Lalu’s fate becomes fodder for all
Lady Luck can’t favour a man all the time. Though on Sunday, Lalu started for Ranchi from his Patna residence – after taking the blessings of his Gau-mata (Mother Cow), the Whacky Thursdayshatter all his political dreams – at least for the time being it seems.
Even while the ramifications of Lalu’s conviction and the fate that awaited for his very own political outfit – the Rashtriya Janata Dal (RJD) – continue to be the focal points for discussion in the political arena, one should walk down the memory lane on the day, when Lalu for the first time in 1997, felt the heat of the fodder scam and had landed himself in Beur jail in Patna.
It was on 25 July,1997, to be more precise, when in the wake of the ‘fodder scam’ cases popping out – one after the other as can worms – that had signalled the beginning of the end of fall from grace of Lalu Prasad from the high pedestal of Bihar Chief Minister’s chair. As it turned out, he was to surrender that day his crown to none else but to his better half in the midst of a very high octane drama. The news were floating in the air with the one suggesting Upen Biswas, CBI Joint Director camping in Patna, to accomplish his mission of arresting the Bihar CM, Lalu happened to be in the forefront. As the day grew this piece of information too found many more ears and voices to spread far and wide across the corridors of sprawling secretariat buildings.
That evening the Raj Bhawan, as it turned out, allowed to be witnessed somewhat a ‘farcical’ drama of a change of guard from one hand to the other. Rabri Devi initially reportedly showing utmost reluctance in the backdrop of her obvious limitations for the job she was asked to handle, was literally cajoled and forced to give in to Lalu’s persuasions.
Just minutes ahead of the appointed time Rabri Devi escorted by her husband, the RJD chief and a few party workers entered the Raj Bhawan. The official paraphernalia that followed was the briefest one that the Bihar political functions ever witnessed before. The gentle lady first handed over to Governor a letter of support in her favour signed by the MLAs of the ruling RJD and a copy of Party’s resolution about her being chosen unanimously as leader of the party.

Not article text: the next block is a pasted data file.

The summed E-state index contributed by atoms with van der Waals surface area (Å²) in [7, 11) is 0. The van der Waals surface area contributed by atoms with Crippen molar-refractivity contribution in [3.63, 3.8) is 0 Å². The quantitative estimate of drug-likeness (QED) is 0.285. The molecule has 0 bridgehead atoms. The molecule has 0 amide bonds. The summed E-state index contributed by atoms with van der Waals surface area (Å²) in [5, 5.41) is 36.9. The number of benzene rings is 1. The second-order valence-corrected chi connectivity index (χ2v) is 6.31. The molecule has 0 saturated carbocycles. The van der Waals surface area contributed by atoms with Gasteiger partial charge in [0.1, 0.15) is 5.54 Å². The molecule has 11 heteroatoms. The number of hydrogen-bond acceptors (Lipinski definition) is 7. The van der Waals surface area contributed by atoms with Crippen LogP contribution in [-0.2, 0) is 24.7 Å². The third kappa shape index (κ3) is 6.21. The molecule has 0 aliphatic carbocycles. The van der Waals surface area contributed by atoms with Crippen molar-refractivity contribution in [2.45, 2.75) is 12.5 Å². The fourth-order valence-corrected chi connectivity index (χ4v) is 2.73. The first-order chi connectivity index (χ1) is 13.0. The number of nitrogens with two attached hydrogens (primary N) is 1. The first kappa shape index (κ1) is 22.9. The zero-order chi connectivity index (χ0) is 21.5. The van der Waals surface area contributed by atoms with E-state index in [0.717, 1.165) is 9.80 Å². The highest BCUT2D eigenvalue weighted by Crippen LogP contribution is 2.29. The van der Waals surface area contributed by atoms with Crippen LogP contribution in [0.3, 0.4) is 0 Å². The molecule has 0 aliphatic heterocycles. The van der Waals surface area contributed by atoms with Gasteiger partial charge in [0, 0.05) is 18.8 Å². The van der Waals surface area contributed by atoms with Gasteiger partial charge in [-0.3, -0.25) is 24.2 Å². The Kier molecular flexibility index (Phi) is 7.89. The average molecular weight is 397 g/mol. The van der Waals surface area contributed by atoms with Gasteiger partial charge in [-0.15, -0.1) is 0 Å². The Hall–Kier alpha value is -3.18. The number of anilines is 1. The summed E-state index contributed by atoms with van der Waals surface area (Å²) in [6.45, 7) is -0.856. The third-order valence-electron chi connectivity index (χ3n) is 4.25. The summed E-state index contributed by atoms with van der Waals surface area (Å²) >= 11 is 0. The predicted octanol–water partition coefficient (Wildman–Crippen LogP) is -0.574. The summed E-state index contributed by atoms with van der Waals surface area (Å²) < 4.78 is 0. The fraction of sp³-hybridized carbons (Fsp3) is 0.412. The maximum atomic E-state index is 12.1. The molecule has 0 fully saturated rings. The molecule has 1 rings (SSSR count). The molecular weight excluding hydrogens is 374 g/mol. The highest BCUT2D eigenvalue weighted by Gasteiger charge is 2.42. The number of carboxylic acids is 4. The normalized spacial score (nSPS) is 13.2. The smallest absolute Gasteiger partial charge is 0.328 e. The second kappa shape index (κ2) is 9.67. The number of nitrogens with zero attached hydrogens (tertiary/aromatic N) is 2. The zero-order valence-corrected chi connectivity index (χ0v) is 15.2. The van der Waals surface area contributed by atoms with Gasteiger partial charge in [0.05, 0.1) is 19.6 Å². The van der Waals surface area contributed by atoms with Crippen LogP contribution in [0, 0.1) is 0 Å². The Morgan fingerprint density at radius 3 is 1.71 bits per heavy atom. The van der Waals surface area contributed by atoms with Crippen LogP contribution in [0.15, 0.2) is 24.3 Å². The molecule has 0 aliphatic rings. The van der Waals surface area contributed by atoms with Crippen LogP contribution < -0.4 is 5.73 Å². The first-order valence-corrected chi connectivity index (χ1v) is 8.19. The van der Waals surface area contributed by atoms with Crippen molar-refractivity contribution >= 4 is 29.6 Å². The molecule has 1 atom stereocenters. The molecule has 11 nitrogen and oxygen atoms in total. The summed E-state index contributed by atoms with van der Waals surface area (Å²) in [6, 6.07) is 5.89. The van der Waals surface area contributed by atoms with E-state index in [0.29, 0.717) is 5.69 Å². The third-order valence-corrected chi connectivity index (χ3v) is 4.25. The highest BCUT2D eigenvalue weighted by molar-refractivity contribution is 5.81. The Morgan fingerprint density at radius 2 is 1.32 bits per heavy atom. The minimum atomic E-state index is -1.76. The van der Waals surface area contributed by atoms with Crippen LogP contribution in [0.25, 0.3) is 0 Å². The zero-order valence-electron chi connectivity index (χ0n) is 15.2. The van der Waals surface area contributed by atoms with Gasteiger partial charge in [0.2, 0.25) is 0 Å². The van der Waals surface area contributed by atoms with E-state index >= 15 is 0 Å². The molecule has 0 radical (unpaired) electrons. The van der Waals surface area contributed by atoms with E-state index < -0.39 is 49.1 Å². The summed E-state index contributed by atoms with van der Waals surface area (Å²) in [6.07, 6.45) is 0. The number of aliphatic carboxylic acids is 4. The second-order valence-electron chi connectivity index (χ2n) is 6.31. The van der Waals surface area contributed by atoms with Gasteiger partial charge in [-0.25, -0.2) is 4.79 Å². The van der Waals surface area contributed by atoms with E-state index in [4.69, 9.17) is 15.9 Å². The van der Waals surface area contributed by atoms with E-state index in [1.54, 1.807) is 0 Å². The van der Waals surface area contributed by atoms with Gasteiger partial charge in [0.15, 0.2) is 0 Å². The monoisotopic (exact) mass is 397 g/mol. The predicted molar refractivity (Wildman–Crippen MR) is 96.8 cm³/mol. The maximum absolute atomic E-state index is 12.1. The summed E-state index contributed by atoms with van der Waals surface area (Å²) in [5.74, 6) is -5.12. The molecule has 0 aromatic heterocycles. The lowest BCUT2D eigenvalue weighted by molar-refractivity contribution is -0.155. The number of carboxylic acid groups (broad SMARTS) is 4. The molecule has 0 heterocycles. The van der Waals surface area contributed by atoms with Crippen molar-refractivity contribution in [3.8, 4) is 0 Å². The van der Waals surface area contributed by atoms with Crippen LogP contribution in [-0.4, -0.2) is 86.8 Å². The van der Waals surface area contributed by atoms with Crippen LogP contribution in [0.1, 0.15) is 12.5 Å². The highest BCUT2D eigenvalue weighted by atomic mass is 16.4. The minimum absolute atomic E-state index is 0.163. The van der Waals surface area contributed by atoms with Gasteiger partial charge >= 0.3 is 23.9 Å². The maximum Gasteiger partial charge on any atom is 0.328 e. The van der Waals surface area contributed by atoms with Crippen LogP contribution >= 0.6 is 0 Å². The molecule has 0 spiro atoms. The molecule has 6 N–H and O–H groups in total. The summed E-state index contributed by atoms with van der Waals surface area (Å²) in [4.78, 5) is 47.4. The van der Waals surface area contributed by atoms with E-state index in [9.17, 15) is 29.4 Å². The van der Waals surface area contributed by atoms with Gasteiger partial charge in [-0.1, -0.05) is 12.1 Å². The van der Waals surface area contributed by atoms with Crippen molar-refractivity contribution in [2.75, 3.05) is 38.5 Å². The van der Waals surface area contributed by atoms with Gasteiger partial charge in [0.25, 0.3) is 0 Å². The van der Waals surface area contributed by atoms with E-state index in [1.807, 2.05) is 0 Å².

Her swearing- in ceremony in the presence of Lalu and a handful of party workers and some senior bureaucrats, was a swift event and by the time one from the sideline could wish to witness as to what was happening, the new Chief Minster had already finished and was seen busy in signing the oath documents – a final act on such occasions.
The day thus ended on a note of some satisfaction for Lalu who seemed to have perceived that days behind bars for him were likely to be much less torturous than it would otherwise have been. However, he seemed to have failed to appreciate then that the long arms of laws would eventually catch up and get him into their fold eventually. That, however, has since taken some 16-odd years and that, in the period intervening, he had had a free run on India’s democratic pitch may seem to suggest – ironically though – the way the critical democratic institutions in our midst are functioning.
From Beur jail Patna in July, 1997 to Birsa Munda jail Kotwar Ranchi in September, 2013 – the intervening period providing him adequate opportunities for a tumultuous journey – was the period he kept fiddling the political chessboard at the state and central levels, experiencing highs and lows of his career. October 3, 2013, however, proved that he had finally run out of his luck and that the days to follow would be simply as harrowing as it could be – a fact no one knows it better than Lalu.
Lalu’s fairytale run in the political arena made rapid strides. While his nominee Rabri Devi kept providing him all the opportunities to call shots unobtrusively in Bihar affairs, his own switching over to politics at the national level, yielded him a job as Union Minister of Railways – an opportunity that he exploited to the hilt.
The latest CBI court sentencement of five years’ prison with a whopping fine of Rs 25 lakh, however, poses for him a huge challenge to save his political career and to be able to continue guiding the prospect of his party – the RJD. If he doesn’t get the verdict reversed by the higher court soon enough – a daunting prospect given the pace of judicial administration – it all but seems end of the road for Lalu.